What is a habit? The definition is “a settled or regular tendency or practice, especially one that is hard to give up.”
I used to bite my nails as a child, and still do when I am stressed or nervous. I would call that a ‘bad’ habit as it is not productive or making my hands look particularly nice. I am also a perfectionist which would initially be associated with a ‘good’ habit, however it causes me a lot of grief in my life. The word ‘habit’ is also associated with less than healthy actions such as smoking, drinking or taking drugs.
A habit is learnt over time and often caused by stress or anxiety. This learnt action becomes the new go-to act when we start to feel our stress levels rising. The problem is, we then start doing these actions even when we’re not stressed they ingrain into our everyday life, becoming normal.
Getting out of this routine of using unhealthy coping mechanisms can be very tough once it has become a part of your life. However it is possible.
To understand how to change a bad habit, you have to understand why your habits have been formed in the first place. You developed your habit over time, so you can certainly unlearn your habit again. But how do you do this?
THINK ABOUT TRIGGERS
Understanding and identifying what triggers our bad habits is the first step to changing them. It will usually be associated with stress, whether that be a person, a situation or an event. It is completely subjective from person to person and reasons behind coping mechanisms will be different for everyone. The same way that everyone will develop their own coping mechanisms.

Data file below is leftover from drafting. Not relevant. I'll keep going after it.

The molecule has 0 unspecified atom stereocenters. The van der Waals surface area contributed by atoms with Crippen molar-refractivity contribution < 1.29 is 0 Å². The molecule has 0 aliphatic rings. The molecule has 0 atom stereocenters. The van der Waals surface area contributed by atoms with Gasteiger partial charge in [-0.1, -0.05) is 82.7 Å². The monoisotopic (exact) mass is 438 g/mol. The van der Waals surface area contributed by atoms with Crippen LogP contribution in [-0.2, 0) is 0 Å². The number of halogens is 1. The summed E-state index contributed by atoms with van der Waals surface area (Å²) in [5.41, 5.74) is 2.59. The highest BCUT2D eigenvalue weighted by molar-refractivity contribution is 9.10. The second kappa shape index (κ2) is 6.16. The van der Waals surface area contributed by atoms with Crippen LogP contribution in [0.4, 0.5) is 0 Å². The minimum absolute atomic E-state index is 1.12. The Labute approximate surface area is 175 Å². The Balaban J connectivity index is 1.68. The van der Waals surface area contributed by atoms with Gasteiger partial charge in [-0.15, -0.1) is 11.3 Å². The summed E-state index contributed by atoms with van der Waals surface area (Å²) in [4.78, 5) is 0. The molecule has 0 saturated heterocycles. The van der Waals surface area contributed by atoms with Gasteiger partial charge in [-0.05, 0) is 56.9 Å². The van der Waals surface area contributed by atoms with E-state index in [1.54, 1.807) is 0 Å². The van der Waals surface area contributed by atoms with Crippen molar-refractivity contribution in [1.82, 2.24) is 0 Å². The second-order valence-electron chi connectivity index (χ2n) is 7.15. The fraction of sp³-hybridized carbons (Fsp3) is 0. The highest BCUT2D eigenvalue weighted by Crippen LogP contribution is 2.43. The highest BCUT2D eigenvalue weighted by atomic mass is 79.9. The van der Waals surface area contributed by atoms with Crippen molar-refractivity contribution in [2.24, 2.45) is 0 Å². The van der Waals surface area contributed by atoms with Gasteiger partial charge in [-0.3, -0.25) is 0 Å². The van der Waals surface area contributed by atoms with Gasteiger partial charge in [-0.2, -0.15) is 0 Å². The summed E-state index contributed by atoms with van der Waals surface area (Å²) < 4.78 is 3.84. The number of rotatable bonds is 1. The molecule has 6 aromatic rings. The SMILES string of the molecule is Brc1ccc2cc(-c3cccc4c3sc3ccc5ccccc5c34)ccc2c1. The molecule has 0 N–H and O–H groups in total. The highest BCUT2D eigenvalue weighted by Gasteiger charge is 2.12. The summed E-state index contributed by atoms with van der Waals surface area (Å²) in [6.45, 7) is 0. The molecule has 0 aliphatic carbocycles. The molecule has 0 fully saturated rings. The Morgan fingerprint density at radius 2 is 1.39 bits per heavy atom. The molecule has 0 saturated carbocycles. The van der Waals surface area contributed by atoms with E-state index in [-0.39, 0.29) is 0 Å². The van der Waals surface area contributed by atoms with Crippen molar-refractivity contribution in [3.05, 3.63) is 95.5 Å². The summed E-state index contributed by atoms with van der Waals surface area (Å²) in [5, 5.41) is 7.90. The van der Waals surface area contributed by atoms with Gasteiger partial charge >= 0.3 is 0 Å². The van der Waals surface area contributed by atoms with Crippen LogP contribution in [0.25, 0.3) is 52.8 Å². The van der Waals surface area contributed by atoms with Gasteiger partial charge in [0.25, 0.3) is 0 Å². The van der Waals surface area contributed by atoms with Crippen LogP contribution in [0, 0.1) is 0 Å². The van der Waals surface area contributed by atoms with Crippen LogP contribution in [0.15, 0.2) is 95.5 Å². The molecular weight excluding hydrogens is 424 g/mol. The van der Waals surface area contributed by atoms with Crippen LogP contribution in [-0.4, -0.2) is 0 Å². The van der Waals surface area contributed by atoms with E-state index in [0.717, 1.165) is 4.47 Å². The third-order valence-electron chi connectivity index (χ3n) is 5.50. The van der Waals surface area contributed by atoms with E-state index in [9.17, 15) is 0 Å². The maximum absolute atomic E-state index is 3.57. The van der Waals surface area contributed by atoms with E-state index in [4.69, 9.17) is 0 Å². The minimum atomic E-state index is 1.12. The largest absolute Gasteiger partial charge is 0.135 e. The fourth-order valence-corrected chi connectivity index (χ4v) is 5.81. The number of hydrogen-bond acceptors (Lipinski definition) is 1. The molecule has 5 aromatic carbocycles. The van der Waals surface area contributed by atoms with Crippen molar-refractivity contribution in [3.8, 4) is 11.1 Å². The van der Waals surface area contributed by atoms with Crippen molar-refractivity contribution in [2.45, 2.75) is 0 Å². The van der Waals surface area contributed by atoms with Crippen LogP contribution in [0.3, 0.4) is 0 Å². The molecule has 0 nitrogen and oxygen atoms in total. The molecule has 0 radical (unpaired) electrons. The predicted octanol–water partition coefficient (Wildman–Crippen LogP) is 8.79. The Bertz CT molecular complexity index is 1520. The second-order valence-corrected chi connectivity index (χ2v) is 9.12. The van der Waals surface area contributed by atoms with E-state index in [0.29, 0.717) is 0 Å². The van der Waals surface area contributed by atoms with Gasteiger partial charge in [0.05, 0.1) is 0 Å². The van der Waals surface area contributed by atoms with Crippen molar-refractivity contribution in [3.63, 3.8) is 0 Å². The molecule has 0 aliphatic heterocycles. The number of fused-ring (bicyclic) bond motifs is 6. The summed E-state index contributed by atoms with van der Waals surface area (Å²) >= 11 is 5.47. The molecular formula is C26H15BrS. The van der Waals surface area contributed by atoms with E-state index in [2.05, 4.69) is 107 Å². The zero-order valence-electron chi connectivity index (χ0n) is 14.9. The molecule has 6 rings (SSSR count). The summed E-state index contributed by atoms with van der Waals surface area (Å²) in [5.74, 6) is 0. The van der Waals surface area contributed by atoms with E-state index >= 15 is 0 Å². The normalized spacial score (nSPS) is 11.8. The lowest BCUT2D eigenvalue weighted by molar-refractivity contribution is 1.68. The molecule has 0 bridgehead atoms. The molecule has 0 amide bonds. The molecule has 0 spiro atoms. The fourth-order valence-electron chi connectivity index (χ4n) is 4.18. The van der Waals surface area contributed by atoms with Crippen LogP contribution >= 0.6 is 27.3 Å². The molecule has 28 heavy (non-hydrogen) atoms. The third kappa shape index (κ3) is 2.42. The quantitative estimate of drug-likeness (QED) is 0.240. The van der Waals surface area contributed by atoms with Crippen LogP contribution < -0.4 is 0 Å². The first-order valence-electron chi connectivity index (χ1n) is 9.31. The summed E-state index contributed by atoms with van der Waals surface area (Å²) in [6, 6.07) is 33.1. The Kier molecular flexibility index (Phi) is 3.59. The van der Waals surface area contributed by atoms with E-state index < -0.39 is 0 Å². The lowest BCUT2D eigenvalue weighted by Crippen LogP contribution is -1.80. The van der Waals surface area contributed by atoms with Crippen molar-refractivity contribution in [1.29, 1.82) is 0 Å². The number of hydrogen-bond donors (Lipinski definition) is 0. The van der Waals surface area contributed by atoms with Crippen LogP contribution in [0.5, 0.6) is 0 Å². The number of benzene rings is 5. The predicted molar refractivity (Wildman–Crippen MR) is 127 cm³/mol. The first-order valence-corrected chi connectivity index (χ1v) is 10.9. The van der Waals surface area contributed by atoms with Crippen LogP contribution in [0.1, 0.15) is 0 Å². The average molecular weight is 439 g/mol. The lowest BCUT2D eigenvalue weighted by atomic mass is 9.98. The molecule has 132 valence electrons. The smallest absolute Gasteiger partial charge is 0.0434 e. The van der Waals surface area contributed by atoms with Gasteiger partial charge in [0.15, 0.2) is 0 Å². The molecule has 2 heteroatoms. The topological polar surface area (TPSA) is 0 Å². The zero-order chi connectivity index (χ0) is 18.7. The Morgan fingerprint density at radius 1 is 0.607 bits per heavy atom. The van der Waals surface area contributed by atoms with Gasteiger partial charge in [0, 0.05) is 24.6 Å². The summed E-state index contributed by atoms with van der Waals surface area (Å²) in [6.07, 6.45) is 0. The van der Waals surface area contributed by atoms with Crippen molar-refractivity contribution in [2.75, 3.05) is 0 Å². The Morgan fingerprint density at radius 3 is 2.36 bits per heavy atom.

Write down and visualise firstly what your bad habits are, secondly what your triggers could be, and thirdly what you want to change.
EXPERIENCE & REWARD
When you actively take part in your bad habit, what is it you experience that makes you feel better? Do you feel more relaxed? Do you feel like you’ve performed a ritual? What are you getting out of the reward and how long does that feeling last? This could be a tricky thing to pinpoint as sometimes these actions are performed at such a subconscious level you may not even realise you are doing it half the time.
The ‘reward’ we gain is often short lived and therefore leads to us performing our habits over and over again.
REPLACING YOUR BAD HABIT WITH A GOOD HABIT
Good habits are labelled as those which have a positive effect on mind and body, and increase your happiness in life. Some examples of good habits would be:
These actions all have benefits for both body and mind, so they are productive and the cycle will be different and healthier as you are not chasing a synthetic or temporary result.
Think about what you have labelled above as your ‘bad’ habits. Are there actions you could take to counteract these which still give you rewards? For example, if you are a smoker as a result of a stressful job, why not try leaving your desk when feeling overwhelmed and instead of puffing on a cigarette try walking around the office block a couple of times.
The most successful way to change habits is to firstly realise what is going on, come to terms why it is happening, and see what you can do yourself to counteract the bad habit by replacing it with a more healthy one.
It won’t happen overnight but you will feel a sense of achievement and pride once you start seeing your life changing for the better.